Four Simple Ways Families Can Learn Gratitude Together

Four Simple Ways Families Can Learn Gratitude Together

It’s not very hard to teach children to be grateful for what they have. You simply have to explain what gratitude is, why they need it and then practice what you preach. As a parent, you practicing gratitude is the best example you can provide for your child. And we’ve come up with four simple ways that you and your family can practice the art of gratitude together in a fun and easy way.

Keep A Gratitude Jar

If you just want to keep things simple, put a jar on your counter accessible to everyone and write “gratitude” on it. Place Post-it notes or note cards near by with a pen or pencil and instruct everyone to write down one thing they are grateful for daily and slip it in the jar.

Tell them to really feel the joy they feel at having whatever it is as they write it down and place it in the jar. At the end of every evening or once a week at family dinner, go through the jar and share with everyone all of its contents. Give everyone the opportunity to explain why he or she is grateful for their item.

Write In A Gratitude Journal

A gratitude journal can be a beautiful journal, a spiral notebook, the back of an envelope or even sticky notes you place on your mirror. Do you and pick a medium that works for you, and simply – on a daily basis – write down everything you are grateful for in your life.

Do this in the morning, before bed or whenever you’re feeling low. Challenge yourself to write a list of say 5 or 10 things you’re grateful for big or small. This can be a fun activity when you’re feeling good, and a difficult one when you’re sad. But it’s when you’re feeling down that this exercise can help you the most. Just create your list and think about the happiness you feel for every item.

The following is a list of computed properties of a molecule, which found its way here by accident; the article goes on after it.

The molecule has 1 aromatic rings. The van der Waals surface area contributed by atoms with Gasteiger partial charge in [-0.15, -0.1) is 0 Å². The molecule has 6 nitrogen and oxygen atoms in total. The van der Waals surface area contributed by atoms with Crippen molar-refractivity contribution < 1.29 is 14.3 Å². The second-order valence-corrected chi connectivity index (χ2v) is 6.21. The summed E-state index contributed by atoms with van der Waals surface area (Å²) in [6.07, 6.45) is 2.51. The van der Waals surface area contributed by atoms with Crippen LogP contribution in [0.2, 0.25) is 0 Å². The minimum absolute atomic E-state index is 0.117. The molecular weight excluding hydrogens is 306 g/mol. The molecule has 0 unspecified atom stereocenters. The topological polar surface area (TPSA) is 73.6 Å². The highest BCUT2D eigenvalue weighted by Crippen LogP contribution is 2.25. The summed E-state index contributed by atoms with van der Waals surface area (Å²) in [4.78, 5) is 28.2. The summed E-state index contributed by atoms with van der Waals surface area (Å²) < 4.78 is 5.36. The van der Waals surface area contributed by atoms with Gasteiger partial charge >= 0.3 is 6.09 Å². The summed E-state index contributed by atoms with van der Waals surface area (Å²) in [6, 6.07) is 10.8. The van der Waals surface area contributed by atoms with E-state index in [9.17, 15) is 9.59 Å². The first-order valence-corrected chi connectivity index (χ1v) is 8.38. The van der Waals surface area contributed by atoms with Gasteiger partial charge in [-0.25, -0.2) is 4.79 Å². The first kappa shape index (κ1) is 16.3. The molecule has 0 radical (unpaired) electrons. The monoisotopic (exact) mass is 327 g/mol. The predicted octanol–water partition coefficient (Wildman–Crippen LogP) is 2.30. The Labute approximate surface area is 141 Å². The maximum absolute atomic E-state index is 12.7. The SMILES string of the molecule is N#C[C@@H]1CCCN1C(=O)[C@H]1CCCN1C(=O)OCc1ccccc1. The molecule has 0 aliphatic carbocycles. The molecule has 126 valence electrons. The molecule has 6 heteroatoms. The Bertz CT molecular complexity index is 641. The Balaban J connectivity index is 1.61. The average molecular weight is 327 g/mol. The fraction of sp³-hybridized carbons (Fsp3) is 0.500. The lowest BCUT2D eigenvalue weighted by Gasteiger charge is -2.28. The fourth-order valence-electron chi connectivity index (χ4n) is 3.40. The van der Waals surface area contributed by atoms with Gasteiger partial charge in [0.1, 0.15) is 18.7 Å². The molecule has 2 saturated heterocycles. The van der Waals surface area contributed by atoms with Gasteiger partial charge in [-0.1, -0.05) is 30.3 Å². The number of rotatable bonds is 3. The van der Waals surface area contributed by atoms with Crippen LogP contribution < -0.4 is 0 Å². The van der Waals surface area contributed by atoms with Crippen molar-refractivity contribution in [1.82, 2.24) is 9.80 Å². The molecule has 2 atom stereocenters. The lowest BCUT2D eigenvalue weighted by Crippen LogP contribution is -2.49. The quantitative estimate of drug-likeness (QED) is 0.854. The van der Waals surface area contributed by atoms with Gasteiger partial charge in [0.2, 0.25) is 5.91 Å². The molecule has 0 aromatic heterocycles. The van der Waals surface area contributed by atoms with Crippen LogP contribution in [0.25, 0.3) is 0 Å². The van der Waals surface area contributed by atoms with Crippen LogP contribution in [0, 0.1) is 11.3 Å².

Before long your mood will lift and you’ll feel better than when. you started. On the flipside, if you do this daily – stay aware of all you have to be grateful for – your lows won’t be so low and when you are – it won’t last as long.

Just try it and see for yourself. Science backs up the practice of gratitude for a better well-being.

Have your children keep their own journal, and allow them to share or not share the contents with you. And let them see you writing in yours. Set aside time weekly to discuss your lists. Bring snacks and make it fun!

Create A Gratitude Collage

Gratitude collages are a great option for the artsy and crafty. You can create a collage to hang in your home, or you could even create a Pinterest board if that’s your thing. Either way, get your tools together – old magazines, scissors and glue sticks. Other fun sticky scrapbooking elements can be purchased from craft stores and used as well.

Play uplifting music and have family members talk about each item they are grateful for as they are placing it on the board. Remind everyone to go to the collage often to view the items and remember how happy each item makes them feel.

Write Thank You Notes

Writing thank you notes doesn’t have to be a lost art. And it also doesn’t have to only be for weddings! Keep stacks of thank you notes, envelopes (and maybe a few stickers?) handy in your home. Encourage everyone to write thank you notes whenever they feel grateful to someone for something. It could be to a sibling or parent, or a teacher, a neighbor or even the mailman.

In our digital age, receiving handwritten notes has become very rare which makes it special. Who doesn’t like to take a few moments to open an envelope, and read a note that thanks them for something they did or gave? Not only are you practicing the art of gratitude which is good for you, but you’re making someone else feel good.

Let your kids see you writing thank you notes, just as you encourage them to write their own. Pretty soon jotting down a quick thank you will become a habit. And what a great habit to have.

Well, there you go! Four simple ways for you and your family to practice gratitude together. Try one idea or do them all. See what works best for you and your family and then enjoy the benefits of a family that practices gratitude together.

%d bloggers like this: